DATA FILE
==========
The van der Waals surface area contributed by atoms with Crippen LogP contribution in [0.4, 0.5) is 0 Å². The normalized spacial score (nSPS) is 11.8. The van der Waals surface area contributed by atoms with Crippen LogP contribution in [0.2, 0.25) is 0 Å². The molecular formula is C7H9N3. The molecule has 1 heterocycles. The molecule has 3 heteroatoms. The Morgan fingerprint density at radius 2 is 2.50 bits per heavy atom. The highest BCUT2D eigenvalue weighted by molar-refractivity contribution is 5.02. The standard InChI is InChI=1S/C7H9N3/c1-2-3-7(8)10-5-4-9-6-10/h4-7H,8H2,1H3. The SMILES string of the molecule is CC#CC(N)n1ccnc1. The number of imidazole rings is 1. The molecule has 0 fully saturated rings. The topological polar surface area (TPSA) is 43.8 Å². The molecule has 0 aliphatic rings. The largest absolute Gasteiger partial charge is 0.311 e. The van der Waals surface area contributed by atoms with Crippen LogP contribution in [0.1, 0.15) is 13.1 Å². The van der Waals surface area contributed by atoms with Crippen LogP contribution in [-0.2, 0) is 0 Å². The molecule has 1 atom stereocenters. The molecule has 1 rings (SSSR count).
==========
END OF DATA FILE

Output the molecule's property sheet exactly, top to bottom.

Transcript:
The van der Waals surface area contributed by atoms with Crippen LogP contribution in [0.4, 0.5) is 0 Å². The normalized spacial score (nSPS) is 11.8. The van der Waals surface area contributed by atoms with Crippen LogP contribution in [0.2, 0.25) is 0 Å². The molecular formula is C7H9N3. The molecule has 1 heterocycles. The molecule has 3 heteroatoms. The Morgan fingerprint density at radius 2 is 2.50 bits per heavy atom. The highest BCUT2D eigenvalue weighted by molar-refractivity contribution is 5.02. The standard InChI is InChI=1S/C7H9N3/c1-2-3-7(8)10-5-4-9-6-10/h4-7H,8H2,1H3. The SMILES string of the molecule is CC#CC(N)n1ccnc1. The number of imidazole rings is 1. The molecule has 0 fully saturated rings. The topological polar surface area (TPSA) is 43.8 Å². The molecule has 0 aliphatic rings. The largest absolute Gasteiger partial charge is 0.311 e. The van der Waals surface area contributed by atoms with Crippen LogP contribution in [0.1, 0.15) is 13.1 Å². The van der Waals surface area contributed by atoms with Crippen LogP contribution in [-0.2, 0) is 0 Å². The molecule has 1 atom stereocenters. The molecule has 1 rings (SSSR count).